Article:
Periodic Reporting for period 1 - CircuBED (Circular Built Environment Design - Applying the Circular Economy to the Design of Social Housing)
Reporting period: 2018-06-01 to 2020-05-31
Cities heavily contribute to the current climate crisis due to the growing urbanization combined with our current linear production-consumption system. Cities emit around 70% of carbon emissions, consume over 78% of the world’s energy and 75% of natural resources, and produce over 50% of global waste. Resource efficiency in cities depends on consumption and production patterns that are strongly linked to citizens’ lifestyles and behaviors. Almost one-fourth of the ecological footprint of cities in the UK consists of citizens’ food and drink consumption and that together with three other components - travel, energy, and consumables - constitutes 70% of the total footprint.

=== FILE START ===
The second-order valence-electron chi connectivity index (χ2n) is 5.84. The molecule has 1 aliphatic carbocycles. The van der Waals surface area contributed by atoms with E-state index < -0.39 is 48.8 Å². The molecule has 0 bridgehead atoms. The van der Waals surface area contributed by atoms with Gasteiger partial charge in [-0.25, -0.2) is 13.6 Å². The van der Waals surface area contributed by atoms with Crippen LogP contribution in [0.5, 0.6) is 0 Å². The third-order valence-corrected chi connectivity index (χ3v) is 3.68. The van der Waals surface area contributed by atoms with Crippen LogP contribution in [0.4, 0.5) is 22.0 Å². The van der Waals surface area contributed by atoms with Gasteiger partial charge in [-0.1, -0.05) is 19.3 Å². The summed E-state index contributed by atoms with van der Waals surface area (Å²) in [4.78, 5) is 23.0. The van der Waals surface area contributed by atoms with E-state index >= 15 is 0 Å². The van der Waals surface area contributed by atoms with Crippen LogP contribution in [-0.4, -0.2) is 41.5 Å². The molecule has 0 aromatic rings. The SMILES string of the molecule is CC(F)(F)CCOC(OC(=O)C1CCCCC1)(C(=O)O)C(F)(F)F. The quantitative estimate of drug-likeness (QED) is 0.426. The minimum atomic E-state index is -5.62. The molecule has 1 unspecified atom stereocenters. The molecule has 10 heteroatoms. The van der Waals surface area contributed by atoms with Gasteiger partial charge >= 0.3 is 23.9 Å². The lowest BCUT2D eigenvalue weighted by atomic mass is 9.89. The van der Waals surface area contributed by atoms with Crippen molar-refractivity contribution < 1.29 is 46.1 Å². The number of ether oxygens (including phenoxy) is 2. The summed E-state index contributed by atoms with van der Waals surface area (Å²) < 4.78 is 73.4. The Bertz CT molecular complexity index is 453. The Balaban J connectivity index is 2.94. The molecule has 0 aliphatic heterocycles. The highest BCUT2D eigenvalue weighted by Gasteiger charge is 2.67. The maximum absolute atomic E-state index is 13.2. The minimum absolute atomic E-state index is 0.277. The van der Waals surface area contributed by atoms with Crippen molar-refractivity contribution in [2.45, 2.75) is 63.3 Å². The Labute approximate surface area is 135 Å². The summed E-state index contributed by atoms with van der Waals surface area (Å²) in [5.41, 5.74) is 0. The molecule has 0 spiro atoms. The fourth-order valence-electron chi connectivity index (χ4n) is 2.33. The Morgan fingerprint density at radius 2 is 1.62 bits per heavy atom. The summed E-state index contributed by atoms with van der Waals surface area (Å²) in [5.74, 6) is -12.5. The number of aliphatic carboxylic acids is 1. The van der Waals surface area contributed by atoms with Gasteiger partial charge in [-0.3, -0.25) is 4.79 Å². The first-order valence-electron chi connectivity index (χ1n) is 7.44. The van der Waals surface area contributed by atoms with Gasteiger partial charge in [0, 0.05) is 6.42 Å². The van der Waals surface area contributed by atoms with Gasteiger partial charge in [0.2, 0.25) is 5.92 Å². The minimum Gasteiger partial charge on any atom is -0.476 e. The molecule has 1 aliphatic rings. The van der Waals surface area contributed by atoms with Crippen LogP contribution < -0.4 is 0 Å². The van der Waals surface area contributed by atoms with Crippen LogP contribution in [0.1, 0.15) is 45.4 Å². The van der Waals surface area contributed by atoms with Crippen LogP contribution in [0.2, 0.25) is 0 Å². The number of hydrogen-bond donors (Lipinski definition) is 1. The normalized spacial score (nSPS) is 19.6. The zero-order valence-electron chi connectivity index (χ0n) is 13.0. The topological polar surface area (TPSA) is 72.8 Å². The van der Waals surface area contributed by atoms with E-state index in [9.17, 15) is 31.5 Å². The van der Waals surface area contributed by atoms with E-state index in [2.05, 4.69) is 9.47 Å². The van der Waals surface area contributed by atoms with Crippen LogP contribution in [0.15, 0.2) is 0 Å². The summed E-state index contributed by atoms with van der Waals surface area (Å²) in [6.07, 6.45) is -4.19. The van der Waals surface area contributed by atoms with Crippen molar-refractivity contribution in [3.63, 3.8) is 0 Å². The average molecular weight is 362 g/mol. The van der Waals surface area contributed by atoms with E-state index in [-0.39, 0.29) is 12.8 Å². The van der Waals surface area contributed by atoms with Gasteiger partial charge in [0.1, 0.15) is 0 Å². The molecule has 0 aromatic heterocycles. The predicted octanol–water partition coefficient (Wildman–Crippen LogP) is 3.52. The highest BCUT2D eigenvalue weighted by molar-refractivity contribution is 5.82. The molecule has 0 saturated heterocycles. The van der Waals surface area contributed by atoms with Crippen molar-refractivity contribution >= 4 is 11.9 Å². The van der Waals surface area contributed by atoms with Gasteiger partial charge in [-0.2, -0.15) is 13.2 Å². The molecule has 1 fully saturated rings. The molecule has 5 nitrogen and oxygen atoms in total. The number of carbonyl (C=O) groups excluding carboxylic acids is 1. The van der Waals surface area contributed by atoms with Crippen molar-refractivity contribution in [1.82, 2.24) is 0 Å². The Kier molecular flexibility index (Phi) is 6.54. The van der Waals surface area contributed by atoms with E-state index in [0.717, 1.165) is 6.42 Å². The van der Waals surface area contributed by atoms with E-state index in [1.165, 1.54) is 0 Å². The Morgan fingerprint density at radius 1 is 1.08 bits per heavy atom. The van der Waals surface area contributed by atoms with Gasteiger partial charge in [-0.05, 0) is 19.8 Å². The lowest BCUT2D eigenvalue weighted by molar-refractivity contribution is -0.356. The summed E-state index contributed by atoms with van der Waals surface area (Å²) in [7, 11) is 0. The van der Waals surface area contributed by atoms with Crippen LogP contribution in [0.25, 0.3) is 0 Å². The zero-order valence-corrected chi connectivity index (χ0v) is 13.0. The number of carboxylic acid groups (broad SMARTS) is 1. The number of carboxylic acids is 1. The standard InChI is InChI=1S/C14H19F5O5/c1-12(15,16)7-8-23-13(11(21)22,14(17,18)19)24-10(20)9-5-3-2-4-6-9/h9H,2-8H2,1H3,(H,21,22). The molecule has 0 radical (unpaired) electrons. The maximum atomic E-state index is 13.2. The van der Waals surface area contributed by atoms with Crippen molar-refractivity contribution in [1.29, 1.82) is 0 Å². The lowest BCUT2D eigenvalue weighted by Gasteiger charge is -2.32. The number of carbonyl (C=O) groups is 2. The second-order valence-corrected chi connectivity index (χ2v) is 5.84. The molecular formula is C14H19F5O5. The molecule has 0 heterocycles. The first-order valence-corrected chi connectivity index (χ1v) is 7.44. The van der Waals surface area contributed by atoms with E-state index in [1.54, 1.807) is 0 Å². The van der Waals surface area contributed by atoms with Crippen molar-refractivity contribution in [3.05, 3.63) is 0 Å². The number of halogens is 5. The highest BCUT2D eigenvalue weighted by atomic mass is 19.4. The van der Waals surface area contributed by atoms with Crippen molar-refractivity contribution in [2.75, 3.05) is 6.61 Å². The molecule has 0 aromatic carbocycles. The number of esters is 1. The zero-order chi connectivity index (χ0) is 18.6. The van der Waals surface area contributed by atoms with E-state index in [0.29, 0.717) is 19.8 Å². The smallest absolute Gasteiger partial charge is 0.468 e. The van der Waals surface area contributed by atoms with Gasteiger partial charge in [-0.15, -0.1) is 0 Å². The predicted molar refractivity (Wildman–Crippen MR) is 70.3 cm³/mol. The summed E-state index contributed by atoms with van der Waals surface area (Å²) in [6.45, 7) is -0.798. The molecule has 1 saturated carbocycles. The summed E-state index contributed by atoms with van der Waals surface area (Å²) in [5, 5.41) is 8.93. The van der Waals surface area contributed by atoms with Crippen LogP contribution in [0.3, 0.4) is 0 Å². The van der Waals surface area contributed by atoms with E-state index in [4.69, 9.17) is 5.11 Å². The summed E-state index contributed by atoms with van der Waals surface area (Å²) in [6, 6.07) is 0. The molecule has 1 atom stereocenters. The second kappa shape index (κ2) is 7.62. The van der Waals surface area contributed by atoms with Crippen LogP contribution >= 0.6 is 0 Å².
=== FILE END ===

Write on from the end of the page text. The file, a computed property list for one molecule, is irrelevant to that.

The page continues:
The CE offers an approach to rethink and reshape current production and consumption practices to reduce resource use, minimize waste and enable society, the economy, and the environment to prosper sustainably. Until now, the CE has mainly focused on technical innovations in materials, products, business models, and industrial systems with reduced attention to social practices and behavioral change. On the other side, the literature on behavioral change highlights the crucial role played by social innovation (SI) in promoting sustainable living and resource efficiency. SIs are initiatives that encourage alternative social practices through citizens’ engagement, the creation of new roles and relationships, the development of new assets and capabilities, and improved access to power and use of resources. Even if it is acknowledged that these interventions complement top-down initiatives in the implementation of a CE in cities, SIs are not well-known or well-established.